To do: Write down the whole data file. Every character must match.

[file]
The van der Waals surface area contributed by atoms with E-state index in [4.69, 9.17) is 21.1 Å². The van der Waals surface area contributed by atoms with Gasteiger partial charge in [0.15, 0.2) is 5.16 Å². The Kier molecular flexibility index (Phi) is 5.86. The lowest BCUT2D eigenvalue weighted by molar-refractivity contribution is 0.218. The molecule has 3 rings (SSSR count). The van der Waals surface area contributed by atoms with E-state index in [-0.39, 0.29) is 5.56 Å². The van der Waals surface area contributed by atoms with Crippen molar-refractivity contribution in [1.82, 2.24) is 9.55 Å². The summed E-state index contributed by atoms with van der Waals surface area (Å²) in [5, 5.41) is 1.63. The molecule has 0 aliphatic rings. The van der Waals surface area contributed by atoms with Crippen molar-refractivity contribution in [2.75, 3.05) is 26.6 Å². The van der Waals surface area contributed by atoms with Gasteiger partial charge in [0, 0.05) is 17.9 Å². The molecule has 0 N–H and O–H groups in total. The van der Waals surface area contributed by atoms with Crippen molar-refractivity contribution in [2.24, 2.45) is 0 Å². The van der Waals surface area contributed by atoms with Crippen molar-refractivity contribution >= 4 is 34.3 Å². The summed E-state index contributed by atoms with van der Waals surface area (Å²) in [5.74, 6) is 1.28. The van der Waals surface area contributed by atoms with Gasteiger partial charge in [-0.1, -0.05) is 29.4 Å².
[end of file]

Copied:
The van der Waals surface area contributed by atoms with E-state index in [4.69, 9.17) is 21.1 Å². The van der Waals surface area contributed by atoms with Gasteiger partial charge in [0.15, 0.2) is 5.16 Å². The Kier molecular flexibility index (Phi) is 5.86. The lowest BCUT2D eigenvalue weighted by molar-refractivity contribution is 0.218. The molecule has 3 rings (SSSR count). The van der Waals surface area contributed by atoms with E-state index in [-0.39, 0.29) is 5.56 Å². The van der Waals surface area contributed by atoms with Crippen molar-refractivity contribution in [1.82, 2.24) is 9.55 Å². The summed E-state index contributed by atoms with van der Waals surface area (Å²) in [5, 5.41) is 1.63. The molecule has 0 aliphatic rings. The van der Waals surface area contributed by atoms with Crippen molar-refractivity contribution in [2.75, 3.05) is 26.6 Å². The van der Waals surface area contributed by atoms with Gasteiger partial charge in [0, 0.05) is 17.9 Å². The molecule has 0 N–H and O–H groups in total. The van der Waals surface area contributed by atoms with Crippen molar-refractivity contribution in [2.24, 2.45) is 0 Å². The van der Waals surface area contributed by atoms with Crippen molar-refractivity contribution >= 4 is 34.3 Å². The summed E-state index contributed by atoms with van der Waals surface area (Å²) in [5.74, 6) is 1.28. The van der Waals surface area contributed by atoms with Gasteiger partial charge in [-0.1, -0.05) is 29.4 Å².